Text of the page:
"Gra-gra," she said as soon as they came off the plane and she saw us. Grandad glowed. When she was here last Christmas she was still a baby. Now she walks, runs, gives big hugs and begins to talk like a little angel. Hopefully, she is here for good.
Her parents are brave coming home to look for jobs in this economy and buy a house at Auckland's prices. But they are young and equipped to do well somewhere. They have lived in the United States and Europe but this is where they want to be.
We're given the impression the young are deserting this country in droves, discouraged by the cost of housing and attracted by the higher salaries not too far away in Australia. My son was in Australia and came back a couple of years ago. His work in computers defies my understanding but he has been able to buy a house in Auckland recently.
If this is beginning to sound self-satisfied, I am not. I'm feeling a little guilty about the economy my generation has made for theirs. I was their age, early 30s, in 1984 when baby boom governments began to strip away the protections previous generations had established and exposed nearly every sector to free markets.
The theory made perfect sense to me and still does. But it hasn't worked out as we were led to expect. Market signals have not led much investment into products of higher value. Our meat goes to McDonald's, we are still exporting logs.
Fonterra, our only global success, is still essentially a farmer co-operative despite a recent concession to capital markets, and it has found our niche to be in dairy commodities rather than fine chocolate and cheese.
Property is still the only investment most of us trust.
Yet thanks to 20 years of good government we have a dollar that holds it value. We have costs under control, budgets within balance and public debt so low that we are going to come through this global slump fairly well.
But when? Four years of little or no growth in the world is a long time for business to hunker down in a remote country with so few people.
Last month the NZ Institute of Economic Research suggested 15 million would be needed for a domestic market that could support the formation of indigenous companies of the scale needed for new exports.
Since we have grown from 2.5 million to just 4.4 million in the past 50 years, adding another 10 million in the next 50 years would take some effort.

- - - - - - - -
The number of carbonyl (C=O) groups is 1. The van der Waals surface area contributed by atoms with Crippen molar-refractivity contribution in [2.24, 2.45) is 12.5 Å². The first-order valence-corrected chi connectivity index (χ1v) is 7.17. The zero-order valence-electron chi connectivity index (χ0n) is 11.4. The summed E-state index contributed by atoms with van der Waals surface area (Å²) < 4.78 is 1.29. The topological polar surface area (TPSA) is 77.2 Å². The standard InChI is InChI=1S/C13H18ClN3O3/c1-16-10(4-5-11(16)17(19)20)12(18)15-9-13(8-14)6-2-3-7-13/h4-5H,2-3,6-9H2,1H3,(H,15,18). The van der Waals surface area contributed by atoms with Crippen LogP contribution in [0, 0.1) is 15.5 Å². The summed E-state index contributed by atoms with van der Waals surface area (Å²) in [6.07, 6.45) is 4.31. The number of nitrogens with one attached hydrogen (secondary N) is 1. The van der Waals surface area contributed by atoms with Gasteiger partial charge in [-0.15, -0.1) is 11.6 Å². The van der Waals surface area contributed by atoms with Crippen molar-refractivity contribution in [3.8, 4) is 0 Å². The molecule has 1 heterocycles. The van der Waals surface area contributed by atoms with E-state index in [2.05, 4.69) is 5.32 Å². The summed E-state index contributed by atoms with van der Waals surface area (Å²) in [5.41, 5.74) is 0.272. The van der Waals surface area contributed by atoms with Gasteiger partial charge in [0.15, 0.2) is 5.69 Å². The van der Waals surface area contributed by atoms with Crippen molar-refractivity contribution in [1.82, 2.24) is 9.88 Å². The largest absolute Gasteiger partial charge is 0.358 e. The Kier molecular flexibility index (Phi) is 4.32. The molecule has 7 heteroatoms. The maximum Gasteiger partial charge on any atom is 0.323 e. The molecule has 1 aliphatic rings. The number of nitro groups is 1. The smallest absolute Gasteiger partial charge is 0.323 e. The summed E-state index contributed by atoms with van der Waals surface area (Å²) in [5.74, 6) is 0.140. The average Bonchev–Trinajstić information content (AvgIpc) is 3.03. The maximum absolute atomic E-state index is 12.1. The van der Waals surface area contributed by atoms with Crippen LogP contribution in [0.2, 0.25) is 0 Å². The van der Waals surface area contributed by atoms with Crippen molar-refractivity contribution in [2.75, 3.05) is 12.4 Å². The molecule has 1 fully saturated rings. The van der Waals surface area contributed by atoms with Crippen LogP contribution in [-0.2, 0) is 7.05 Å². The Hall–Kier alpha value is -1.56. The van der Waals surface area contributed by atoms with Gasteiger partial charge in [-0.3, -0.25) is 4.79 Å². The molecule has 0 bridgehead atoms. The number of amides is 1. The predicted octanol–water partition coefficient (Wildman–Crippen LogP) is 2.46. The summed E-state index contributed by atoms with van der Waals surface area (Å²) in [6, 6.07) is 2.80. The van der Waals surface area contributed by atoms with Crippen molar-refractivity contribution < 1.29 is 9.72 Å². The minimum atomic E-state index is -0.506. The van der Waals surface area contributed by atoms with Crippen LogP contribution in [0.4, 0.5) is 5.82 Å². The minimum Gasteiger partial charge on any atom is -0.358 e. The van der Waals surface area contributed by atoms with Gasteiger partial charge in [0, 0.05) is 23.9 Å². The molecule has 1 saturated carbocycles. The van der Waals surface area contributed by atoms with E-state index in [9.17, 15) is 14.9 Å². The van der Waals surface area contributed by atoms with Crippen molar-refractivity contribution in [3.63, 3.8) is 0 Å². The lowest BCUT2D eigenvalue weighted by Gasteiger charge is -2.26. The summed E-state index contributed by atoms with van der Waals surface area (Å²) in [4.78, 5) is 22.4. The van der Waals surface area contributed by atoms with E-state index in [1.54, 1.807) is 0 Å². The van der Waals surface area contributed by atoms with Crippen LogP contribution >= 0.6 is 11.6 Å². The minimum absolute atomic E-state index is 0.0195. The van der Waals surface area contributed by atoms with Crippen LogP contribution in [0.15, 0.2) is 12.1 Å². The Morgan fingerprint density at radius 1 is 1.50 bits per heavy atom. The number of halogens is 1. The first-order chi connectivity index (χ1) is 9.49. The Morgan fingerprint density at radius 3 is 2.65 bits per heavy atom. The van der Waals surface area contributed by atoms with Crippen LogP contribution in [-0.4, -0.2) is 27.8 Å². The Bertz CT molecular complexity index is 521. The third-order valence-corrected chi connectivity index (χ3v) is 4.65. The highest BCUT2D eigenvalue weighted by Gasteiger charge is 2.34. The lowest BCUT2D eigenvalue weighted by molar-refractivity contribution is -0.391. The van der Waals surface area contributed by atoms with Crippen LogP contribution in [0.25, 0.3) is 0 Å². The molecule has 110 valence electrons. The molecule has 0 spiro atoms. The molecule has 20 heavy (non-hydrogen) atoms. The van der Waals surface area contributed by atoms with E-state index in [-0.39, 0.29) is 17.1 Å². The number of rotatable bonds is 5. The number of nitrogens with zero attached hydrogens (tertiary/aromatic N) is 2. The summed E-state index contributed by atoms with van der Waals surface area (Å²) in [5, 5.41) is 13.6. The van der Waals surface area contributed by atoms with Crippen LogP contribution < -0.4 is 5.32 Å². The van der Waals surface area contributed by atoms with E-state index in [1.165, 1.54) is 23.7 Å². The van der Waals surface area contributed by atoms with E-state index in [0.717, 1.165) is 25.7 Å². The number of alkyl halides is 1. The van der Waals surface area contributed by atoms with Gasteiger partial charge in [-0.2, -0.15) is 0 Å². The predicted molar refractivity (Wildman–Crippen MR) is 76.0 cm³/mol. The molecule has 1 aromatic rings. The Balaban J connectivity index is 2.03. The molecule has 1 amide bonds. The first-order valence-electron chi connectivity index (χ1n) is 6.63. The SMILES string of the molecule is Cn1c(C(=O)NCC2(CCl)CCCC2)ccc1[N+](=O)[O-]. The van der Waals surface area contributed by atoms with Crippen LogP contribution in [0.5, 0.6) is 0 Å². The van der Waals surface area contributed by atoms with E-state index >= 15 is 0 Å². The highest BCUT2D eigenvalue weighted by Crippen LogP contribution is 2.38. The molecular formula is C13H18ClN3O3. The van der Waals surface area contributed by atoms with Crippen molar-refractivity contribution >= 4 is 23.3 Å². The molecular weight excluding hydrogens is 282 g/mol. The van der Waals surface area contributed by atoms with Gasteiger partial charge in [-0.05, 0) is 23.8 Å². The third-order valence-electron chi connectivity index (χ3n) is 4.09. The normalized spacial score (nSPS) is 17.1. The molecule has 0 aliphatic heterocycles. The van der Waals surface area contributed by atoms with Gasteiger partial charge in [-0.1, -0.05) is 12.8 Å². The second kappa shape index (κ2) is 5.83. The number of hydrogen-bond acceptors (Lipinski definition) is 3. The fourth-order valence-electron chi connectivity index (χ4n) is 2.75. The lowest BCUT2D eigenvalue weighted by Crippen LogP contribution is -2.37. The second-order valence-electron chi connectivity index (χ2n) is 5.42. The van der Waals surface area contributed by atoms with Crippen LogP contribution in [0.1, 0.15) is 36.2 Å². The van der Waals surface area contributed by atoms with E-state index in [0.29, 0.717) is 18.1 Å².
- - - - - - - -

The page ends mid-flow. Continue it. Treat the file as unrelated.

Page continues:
It might not be popular but that is not necessarily an impediment. Economic reforms were not put to a vote until they were under way. Nor was that other great achievement of that time, the revival of the Treaty, and the same may be said of the decision to admit more diverse immigration.
Good government requires a tacit bipartisan understanding that some things are too important for the political contest. The public are not fooled, we accept the need.
To reach 15 million would require a net increase of 200,000 people every year. I am not sure we can attract that many but there has never been a better time to try. Unemployment in the United States and Europe is turning them against immigration.
When the Economist recently criticised new British restrictions, it warned that educated, resourceful migrants would go instead to Canada and Australia. It didn't mention New Zealand.
We might be the second or third choice for those seeking an English-speaking country, but all immigration adds to the size of the economy.
We lost 88,000 people last year, slightly more than we gained. The more we admit, the fewer we might lose as the economy grows. A 200,000 annual target becomes conceivable.
Heaven knows, we have plenty of room. The big lonely landscapes we value for tourism and recreation are mostly regions where not much of the increase would settle.
The world is rapidly urbanising and New Zealand is no exception. Auckland already has a third of the country's population and the proportion is going to grow.
The city is already packing more people in. When I look around my suburban neighbourhood, the lawns and vegetable gardens of a generation ago are practically all gone. In their place is another house.
There is enough bush left in the suburb that you hardly notice the residential density of the area.
Verdant, subtropical Auckland, Northland and Bay of Plenty could be a thriving metropolitan economy, big enough to support everyone who wants their child to grow up here.
When I see our little Christmas angel under bright sun in a blue sky, it has to be possible.